Home Team Loses Tourney, But Learns Lessons In Life

August 26, 1991|By John Harris III | John Harris III,Staff Writer

The AYAA Lakers may have lost the championship game by 21 points, but the messages they received throughout the past week could make themwinners in the game of life.

The Annapolis Youth Athletic Association's Second Annual Mills/Snowden Annapolis Youth Athletic Association Basketball Tournament wound up its 56-team, three age-group division event Saturday night at Truxtun Park, topping off a week of hoops and positive drug and cultural-awareness programs.

"I think the tournament was a success simply because it brought the different communities throughout the area together, and it gave a lot of the kids in the Annapolis area a chance to play against kids from places other than Annapolis," said Valorie Cooper, who served as tournament coordinator along with AYAA commissioner Leslie Stanton and WANN-radio announcer Roger Reed.

The tourney, which included 11-, 13- and 16-and-under teams from Prince George's, Charles, Montgomery and Baltimore counties, as well as Baltimore City and Annapolis, was conducted at seven different outdoor sites (Truxtun, St. John's College, Key School, Newtowne 20, the Robinwood, Eastport and O'Berry Court recreation centers). Tuesday rain-outs were moved inside the Annapolis High, Bates Middle and St. John's gymnasiums.

"It's because of this tournament, the kids around the city have some good courts toplay on," said Reed. "All of the neighborhood courts were fixed up just for this week, and now it'll serve more than its original purpose."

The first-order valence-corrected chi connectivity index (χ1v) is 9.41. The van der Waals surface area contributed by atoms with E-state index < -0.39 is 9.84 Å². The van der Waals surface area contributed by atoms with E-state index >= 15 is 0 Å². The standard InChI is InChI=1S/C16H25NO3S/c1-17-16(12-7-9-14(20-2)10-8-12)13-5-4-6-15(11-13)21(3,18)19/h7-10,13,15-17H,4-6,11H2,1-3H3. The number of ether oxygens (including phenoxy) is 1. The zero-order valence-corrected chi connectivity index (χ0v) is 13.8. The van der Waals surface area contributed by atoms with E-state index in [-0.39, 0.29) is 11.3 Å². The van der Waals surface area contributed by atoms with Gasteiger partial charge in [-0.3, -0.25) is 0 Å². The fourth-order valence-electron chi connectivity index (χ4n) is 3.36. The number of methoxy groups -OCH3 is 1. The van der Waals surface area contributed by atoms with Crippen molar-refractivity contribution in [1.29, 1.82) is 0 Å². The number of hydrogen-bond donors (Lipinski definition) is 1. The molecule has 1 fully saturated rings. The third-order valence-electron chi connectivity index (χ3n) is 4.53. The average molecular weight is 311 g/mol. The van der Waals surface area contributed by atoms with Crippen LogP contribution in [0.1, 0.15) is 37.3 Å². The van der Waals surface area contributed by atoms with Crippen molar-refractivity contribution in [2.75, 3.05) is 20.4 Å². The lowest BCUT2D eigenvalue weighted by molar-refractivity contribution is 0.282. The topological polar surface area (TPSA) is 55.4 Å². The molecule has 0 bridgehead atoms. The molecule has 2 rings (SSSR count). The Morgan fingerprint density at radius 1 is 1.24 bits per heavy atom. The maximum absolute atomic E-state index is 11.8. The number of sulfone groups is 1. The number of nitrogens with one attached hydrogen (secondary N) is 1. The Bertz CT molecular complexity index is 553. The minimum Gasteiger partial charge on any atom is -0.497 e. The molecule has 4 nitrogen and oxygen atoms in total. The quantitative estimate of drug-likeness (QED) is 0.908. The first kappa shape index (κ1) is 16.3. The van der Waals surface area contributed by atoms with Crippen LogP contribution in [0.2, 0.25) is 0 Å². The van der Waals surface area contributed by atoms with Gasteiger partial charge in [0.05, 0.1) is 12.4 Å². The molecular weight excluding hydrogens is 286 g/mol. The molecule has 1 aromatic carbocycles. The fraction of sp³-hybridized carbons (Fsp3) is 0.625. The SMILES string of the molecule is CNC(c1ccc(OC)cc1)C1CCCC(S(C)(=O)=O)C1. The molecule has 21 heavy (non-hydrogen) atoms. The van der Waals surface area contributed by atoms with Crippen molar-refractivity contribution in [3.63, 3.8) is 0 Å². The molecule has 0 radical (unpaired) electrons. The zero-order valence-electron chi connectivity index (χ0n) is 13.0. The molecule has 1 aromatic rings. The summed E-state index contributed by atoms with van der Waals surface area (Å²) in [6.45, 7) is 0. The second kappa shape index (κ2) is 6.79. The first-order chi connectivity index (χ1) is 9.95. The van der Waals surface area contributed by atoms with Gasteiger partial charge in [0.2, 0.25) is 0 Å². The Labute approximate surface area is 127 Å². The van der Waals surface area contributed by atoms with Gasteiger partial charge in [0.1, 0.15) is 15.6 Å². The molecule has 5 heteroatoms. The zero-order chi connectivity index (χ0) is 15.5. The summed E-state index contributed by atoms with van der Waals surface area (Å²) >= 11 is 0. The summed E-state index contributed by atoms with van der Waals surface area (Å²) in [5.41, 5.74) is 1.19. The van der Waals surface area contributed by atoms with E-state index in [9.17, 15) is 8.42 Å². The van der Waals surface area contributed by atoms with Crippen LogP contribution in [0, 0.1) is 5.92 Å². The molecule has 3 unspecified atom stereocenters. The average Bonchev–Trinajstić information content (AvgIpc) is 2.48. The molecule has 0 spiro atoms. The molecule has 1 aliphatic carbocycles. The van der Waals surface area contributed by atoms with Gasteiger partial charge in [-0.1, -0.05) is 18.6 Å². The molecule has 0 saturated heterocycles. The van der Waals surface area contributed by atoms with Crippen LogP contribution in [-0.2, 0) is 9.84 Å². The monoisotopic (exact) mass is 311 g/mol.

The opening rounds up to the semifinal games were contested Monday through Thursday with Friday night serving as Education/Entertainment night.

Heading up the festivities were dance artists Maria Broom, ventriloquist Willie Brown, Baltimore City Youth Diversion director Earl El-Amin and the Singing Shepards gospel music group.

"Everyone who participated Friday night did a wonderful job," said Cooper. "Maria gave the kids cultural and geography lessons through dance, and Earl gave an outstanding presentation on guiding young black men in the right direction. He stressed education in his speech and warned them about the hazards of placing sports over education."

Washington metro-area teams came away with all three titles Saturday, as the Lakers were downed, 39-18, by the Washington Hospital Center All-Stars in the 11-and under game. The Slam-Jammers of Oxon Hill (Prince George's County) won the 13-and-under championship, as a Baltimore Neighborhood Basketball League (BNBL) all-star team failed to show up for the 8 p.m. matchup, while the Jaguars, a Largo-based Amatuer Athletic Union squad tripped the Cloverdale (Baltimore City) All-Stars in the 16-and-under finals, 37-32.

Annapolis fell victim to an early full-court press by their taller opponents (the nation's third-ranked AAU team in that age division) falling behind, 10-0, in the game's opening minutes.

"I think they just confused us (with the press)," said Laker guard Jamarcie Jones. "We didn't run our plays the way weresupposed to, either."

"We weren't playing good defense," said swingman A.J. Mason.

"And we weren't cutting off the baseline either," chimed in teammates Stan Womack and David Holland. Damon Moulden led Annapolis with eight points, while game MVP Charlie Jones paced thewinners with eight.

"We just wanted to emphasize to the kids thisweek that no one was a loser," Reed said. "This was all about building their self-esteem and exposing them to some good basketball."

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